A count noun is a noun whose possible referents are thought of as separate entities.
It thus has the ability:
to occur with distinctive determiners (such as a/an, many), and
It does not have the ability, however, to occur with a determiner such as much.
Some nouns permit treatment as either count or mass nouns .
For example, in English, salad may be treated as either a count or mass noun, as evidenced by the acceptability of the following expressions:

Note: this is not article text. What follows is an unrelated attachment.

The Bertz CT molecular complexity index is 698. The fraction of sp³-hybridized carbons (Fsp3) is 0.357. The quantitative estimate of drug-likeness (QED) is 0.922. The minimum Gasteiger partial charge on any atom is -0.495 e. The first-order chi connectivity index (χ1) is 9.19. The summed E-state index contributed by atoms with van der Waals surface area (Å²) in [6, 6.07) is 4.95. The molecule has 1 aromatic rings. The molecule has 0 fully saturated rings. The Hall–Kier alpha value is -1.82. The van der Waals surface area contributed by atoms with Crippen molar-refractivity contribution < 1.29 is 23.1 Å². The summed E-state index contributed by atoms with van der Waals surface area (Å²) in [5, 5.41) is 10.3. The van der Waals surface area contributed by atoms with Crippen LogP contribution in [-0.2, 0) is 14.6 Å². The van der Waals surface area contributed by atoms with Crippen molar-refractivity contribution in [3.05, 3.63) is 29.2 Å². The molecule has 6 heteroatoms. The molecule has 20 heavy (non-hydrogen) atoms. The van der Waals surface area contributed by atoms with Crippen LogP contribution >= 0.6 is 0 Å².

The word farmer is an example of a count noun, as evidenced by the acceptability of the following expressions:
However, the expression much farmer is not acceptable.
Quirk, Randolph, S. Greenbaum, G. Leech, and J. Svartvik. 1985.A comprehensive grammar of the English language. London: Longman.
Mish, Frederick (editor). 1991.Webster's ninth new collegiate dictionary. Springfield, MA: Merriam-Webster. 1,564 pages. 0877795088; indexed 0877795096; deluxe 087779510X.
Crystal, David. 1985.A dictionary of linguistics and phonetics. 2nd edition. New York: Basil Blackwell.